It was Poison Ivy in that Batman movie, I was like ‘that’s it. Yes. I’m gay as fuck.’ She was the love of my life. I was obsessed with her


How did growing up in a catholic household impact your identity?

A: Dam, so I feel I’ve gone through a lot of like phases in my life like when I was younger I was super pro-life, which is funny because I work for an abortion fund now. So, I feel like I went through these things where I was super hardcore with my parents beliefs, and what the community brought me up on. And even going to school in Juárez, I don’t ever remember encountering someone who was not straight, or not cis, or not catholic, like it was always a thing you know? So I think that’s another reason it took me so long to accept myself because it was just such an internalized thing, even to say that I was pro-choice, even though I knew I was pro-choice (it) was really hard for me because I had all of this internalized “pro-lifeness” that my parents kind of instilled in me. So, it wasn’t until I got to college that I was able to be really outspoken with my parents and debate them about their beliefs

I don’t ever remember encountering someone who was not straight, or not cis, or not catholic

So I think organized religion makes it a lot harder for you to come into terms, and even within the… I got confirmed when I was in high school and even the rhetoric there was just very anti-gay, very anti-abortion, anti-trans. There was just a lot of these things, and even unlearning that was like ‘oh my god.’ I had to put in a lot of work to get to where I am right now. A lot of it through social media, because I’ve learned through a lot of women, through other people who had similar experiences that are fucking smart and put all of their thoughts on social media. So, just reading a lot.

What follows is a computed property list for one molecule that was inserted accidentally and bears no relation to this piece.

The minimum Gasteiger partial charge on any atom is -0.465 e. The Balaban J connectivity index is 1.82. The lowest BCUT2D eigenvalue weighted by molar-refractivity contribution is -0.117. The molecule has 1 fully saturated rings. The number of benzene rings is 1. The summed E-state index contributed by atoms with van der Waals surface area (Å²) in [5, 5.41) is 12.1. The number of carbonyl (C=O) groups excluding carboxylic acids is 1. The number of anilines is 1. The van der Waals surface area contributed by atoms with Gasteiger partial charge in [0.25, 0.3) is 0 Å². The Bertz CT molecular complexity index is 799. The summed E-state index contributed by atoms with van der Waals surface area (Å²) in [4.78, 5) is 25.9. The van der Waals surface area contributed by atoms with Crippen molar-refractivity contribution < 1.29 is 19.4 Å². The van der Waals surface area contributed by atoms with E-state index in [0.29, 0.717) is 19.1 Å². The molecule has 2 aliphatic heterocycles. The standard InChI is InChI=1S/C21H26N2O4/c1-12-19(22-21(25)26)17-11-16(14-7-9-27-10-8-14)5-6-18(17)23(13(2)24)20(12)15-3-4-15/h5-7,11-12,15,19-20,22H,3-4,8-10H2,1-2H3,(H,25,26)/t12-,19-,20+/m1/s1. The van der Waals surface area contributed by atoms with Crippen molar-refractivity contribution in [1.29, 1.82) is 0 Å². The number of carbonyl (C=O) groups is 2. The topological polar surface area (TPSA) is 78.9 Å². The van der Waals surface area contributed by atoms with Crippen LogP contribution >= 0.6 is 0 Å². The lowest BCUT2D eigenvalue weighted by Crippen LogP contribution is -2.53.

What is your idea of a queer heaven?

A: I don’t think it’s a place where everyone goes to. I think its individual experiences for people. So, individual experiences in your life where you had moments of a lot of love, and a lot of support, and where you truly felt yourself, and your best self. I feel like that would be a queer heaven, memories that you hold really close to yourself. You know? For example, for me it was with my grandpa. You know, if I were to die today, I think being with my family, and specifically my grandpa would be heaven for me because my grandpa was someone that I fucking loved the shit out of. And even though he passed away when I was six years old, he’s someone that I’m still carrying in my heart a lot. And so, I feel like it would be these little memories that you have where you could truly be free within yourself, but that doesn’t necessarily have to mean that everyone has those experiences. But it can be anything. The smell of your mom’s cooking, or being with your partner, or raising a child. Something that you felt so much love that you could just explode and die and that’s it, that’s the heaven for you. So, I don’t see it as a paradise because I was thinking about it a lot and I was like ‘oh maybe something beautiful.’ But I feel as human beings were very complex. Like, you can be in a very beautiful place, physically, but not necessarily personally or emotionally. And sometimes you can be in the most difficult situations like geographically, or emotionally, or things like that. Like for example, I see a lot of Palestinian resistance and to me that is so fucking beautiful, and that’s something that shouldn’t be happening. Palestinians shouldn’t be having to fight for their right to fucking live but the fact that they are so willing to fight for their homeland, and for their rights, and for their people, that love that they have for their community is so overwhelming because you see it everywhere. To me, that feeling of love, I think that would be a queer heaven for me.